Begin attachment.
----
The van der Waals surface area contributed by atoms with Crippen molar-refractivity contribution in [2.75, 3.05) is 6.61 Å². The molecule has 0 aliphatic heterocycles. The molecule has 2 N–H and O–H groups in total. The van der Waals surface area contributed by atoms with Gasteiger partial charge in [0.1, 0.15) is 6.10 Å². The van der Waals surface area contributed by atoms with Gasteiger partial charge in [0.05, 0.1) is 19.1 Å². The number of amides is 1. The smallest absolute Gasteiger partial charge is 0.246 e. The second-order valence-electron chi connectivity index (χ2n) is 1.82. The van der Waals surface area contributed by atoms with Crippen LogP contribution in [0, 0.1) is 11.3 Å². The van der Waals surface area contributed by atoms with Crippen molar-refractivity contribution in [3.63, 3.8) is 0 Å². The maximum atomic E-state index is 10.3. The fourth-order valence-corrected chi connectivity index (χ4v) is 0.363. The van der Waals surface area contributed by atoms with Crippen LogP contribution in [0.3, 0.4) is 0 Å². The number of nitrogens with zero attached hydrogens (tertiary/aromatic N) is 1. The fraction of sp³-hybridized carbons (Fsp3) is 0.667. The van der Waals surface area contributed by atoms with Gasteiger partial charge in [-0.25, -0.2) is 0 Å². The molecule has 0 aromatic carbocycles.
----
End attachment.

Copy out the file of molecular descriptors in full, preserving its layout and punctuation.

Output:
The van der Waals surface area contributed by atoms with Crippen molar-refractivity contribution in [2.75, 3.05) is 6.61 Å². The molecule has 0 aliphatic heterocycles. The molecule has 2 N–H and O–H groups in total. The van der Waals surface area contributed by atoms with Gasteiger partial charge in [0.1, 0.15) is 6.10 Å². The van der Waals surface area contributed by atoms with Gasteiger partial charge in [0.05, 0.1) is 19.1 Å². The number of amides is 1. The smallest absolute Gasteiger partial charge is 0.246 e. The second-order valence-electron chi connectivity index (χ2n) is 1.82. The van der Waals surface area contributed by atoms with Crippen LogP contribution in [0, 0.1) is 11.3 Å². The van der Waals surface area contributed by atoms with Crippen molar-refractivity contribution in [3.63, 3.8) is 0 Å². The maximum atomic E-state index is 10.3. The fourth-order valence-corrected chi connectivity index (χ4v) is 0.363. The van der Waals surface area contributed by atoms with Crippen LogP contribution in [0.3, 0.4) is 0 Å². The number of nitrogens with zero attached hydrogens (tertiary/aromatic N) is 1. The fraction of sp³-hybridized carbons (Fsp3) is 0.667. The van der Waals surface area contributed by atoms with Gasteiger partial charge in [-0.25, -0.2) is 0 Å². The molecule has 0 aromatic carbocycles.